Asbestos sheds make way for fishing

The under-threat former Waterfront Industry Commission building in Port Chalmers. Photos: Gerard O'Brien
The under-threat former Waterfront Industry Commission building in Port Chalmers. Photos: Gerard O'Brien
A push to address Port Otago's asbestos problems looks likely to claim a treasured building in Port Chalmers, but also open up public access to more of Steamer Basin.

Port Otago has been working to demolish a block of old asbestos-ridden sheds on Fryatt St, on the north side of Steamer Basin, while also mulling the fate of the old Waterfront Industry Commission building in Port Chalmers.

Contractors from ATL Group have been slowly removing the roofs of the Fryatt St sheds since late last year, as part of a $3million project which will see the site completely cleared by the middle of the year.

Port Otago chief executive Kevin Winders at the Fryatt St wharf yesterday, where asbestos-ridden sheds are being removed to open the area up as a public fishing wharf.
Port Otago chief executive Kevin Winders at the Fryatt St wharf yesterday, where asbestos-ridden sheds are being removed to open the area up as a public fishing wharf.
Port Otago chief executive Kevin Winders said the company was making good progress, and would start work on removing the roof of the last shed, closest to the Monarch Wildlife Cruises car park, next week.

The roof was expected to be gone by March, and then the site cleared and remediated over the next ''couple of months'', to ensure it was safe for the public to use.

The plan was then to open it up to public access as a fishing wharf, at least until the planned waterfront development spread to that part of the basin, he said.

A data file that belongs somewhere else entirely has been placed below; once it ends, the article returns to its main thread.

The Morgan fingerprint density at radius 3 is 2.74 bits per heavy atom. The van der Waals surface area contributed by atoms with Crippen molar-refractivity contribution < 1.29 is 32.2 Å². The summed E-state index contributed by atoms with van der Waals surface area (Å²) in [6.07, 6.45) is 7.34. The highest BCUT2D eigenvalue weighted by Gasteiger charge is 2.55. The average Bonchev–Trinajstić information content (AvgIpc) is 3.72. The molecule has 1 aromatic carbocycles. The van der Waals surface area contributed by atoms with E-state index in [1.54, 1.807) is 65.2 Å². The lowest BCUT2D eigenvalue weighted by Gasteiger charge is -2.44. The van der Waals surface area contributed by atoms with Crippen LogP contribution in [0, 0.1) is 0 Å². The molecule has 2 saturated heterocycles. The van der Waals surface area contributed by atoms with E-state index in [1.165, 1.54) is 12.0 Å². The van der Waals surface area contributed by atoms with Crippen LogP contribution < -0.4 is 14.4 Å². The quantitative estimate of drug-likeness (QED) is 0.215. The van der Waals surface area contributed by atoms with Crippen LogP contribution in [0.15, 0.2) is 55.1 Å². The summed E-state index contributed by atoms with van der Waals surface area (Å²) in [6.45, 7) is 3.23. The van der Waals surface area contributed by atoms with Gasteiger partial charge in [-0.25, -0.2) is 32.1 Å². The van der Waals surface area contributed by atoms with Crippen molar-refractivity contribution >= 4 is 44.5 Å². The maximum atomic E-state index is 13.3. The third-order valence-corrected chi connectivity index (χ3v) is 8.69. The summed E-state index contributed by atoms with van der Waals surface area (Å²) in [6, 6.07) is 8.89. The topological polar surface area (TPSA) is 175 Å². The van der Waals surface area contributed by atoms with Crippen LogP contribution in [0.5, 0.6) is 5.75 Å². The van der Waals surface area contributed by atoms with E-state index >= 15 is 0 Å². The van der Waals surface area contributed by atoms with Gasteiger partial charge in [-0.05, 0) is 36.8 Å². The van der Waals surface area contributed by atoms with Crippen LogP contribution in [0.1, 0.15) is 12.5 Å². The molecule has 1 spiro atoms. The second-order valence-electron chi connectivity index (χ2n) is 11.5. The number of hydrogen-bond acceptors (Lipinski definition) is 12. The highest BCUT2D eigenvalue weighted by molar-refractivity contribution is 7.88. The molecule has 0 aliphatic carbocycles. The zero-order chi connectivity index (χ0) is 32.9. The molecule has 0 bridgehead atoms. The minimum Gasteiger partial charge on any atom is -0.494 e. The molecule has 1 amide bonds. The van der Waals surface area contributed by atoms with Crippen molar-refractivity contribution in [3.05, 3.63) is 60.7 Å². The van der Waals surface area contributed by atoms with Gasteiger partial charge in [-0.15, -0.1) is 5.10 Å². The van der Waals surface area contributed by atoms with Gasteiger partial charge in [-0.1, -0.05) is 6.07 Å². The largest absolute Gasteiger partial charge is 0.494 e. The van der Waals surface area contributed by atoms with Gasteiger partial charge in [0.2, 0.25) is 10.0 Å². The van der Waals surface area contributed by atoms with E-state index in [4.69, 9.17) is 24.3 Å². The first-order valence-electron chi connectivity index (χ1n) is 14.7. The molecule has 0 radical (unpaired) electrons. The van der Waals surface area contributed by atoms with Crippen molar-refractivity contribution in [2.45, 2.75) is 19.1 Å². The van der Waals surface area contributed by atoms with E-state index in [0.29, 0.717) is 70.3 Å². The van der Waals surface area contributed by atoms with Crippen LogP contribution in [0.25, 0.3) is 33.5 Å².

''It will be really cool. This is us kick-starting harbourside by clearing those old sheds, getting it nice and tidy, making it a public amenity, and then ultimately we'd see the harbourside development take up that space.''

The same contractor was compiling costings and final recommendations for the WIC building, known as the ''bureau'', in Port Chalmers, he said.

The brick structure, built in 1946, was home to the Maritime Union of New Zealand's Port Chalmers headquarters, and had been the epicentre of the 1951 waterfront dispute and waterfront confrontations in 2000-01.

Mr Winders said it had a deteriorating asbestos roof and was earthquake-prone, at just 22% of new building standard. The cost of saving it would be ''significant''.

''I would see that as a very slim chance. It's an old building and it's slap in the middle of the port and it's in an appalling state of disrepair.

''We've removed all the occupants of it, and the union had its finale Christmas party in it pre-Christmas.

''It's a strong probability it's going to come down.''

chris.morris@odt.co.nz

 

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